As web designers, one of the lessons that will come in handy is learning objectives. With these objectives, a designer will figure out whether a design has passed or failed a usability test. Here are few things that you should know.
Verbs are Magical
One of the books that can teach you about learning objectives is George Piskurich’s Rapid Instructional Design. These books will provide you with list of behaviors to start your success criteria.
For example, you need to describe or demonstrate your objectives for comprehension rather than just understand it.
After obtain a higher level, a participant might develop their work stage into “explain” or “organize”, and even “create” or “evaluate”.
Think through the End of the Session
When you start planning your next usability test and you’re working on tasks, you can ask yourself a simple question like, “What should a user be able to do with this design?”
This question will take you to these answers:
- Track three hours of time for a particular project;
- Generate an invoice to a client based on that tracked time;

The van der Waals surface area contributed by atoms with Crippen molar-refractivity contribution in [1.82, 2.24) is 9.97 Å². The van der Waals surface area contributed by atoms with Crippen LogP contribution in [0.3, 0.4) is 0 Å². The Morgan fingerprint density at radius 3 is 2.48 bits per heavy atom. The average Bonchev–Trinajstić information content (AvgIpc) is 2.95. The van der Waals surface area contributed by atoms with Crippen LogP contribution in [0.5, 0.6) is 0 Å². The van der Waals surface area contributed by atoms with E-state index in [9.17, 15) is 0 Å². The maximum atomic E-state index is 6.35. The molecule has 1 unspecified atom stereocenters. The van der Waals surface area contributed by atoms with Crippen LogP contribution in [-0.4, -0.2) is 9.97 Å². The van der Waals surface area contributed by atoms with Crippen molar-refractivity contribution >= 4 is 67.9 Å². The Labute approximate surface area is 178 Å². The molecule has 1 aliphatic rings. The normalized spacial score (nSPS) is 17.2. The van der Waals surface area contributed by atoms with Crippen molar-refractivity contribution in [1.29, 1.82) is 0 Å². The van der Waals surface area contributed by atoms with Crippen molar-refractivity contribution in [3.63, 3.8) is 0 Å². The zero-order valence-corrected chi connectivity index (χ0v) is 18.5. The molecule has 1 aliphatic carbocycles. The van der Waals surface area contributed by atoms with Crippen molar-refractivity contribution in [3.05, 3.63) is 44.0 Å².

- Describe the difference between tracking time and logging time.
Those three statements will guide you to give three success criteria to the participants. Success is different with tasks, even though it may sound similar. Success criteria are for your team, while the task is for the participant in the context of the usability session. In fact, in the explanation above, you’ll see that success criteria are about describing something. For instance, following-up question to a task rather than completing a task.
Stakeholders Love Success Criteria
Since stakeholders’ orientation is on your results rather than on your process. They will be terribly irritated, if your presentation of the results is vague.
So, using success criteria can help you clarify whether your design is really successful. They make it easier to share those results.
To help you track your success criteria, you can create a simple table with a color coding, such as below:
On the table, you can find where the problems are and grounds the results in the experiences of actual participants.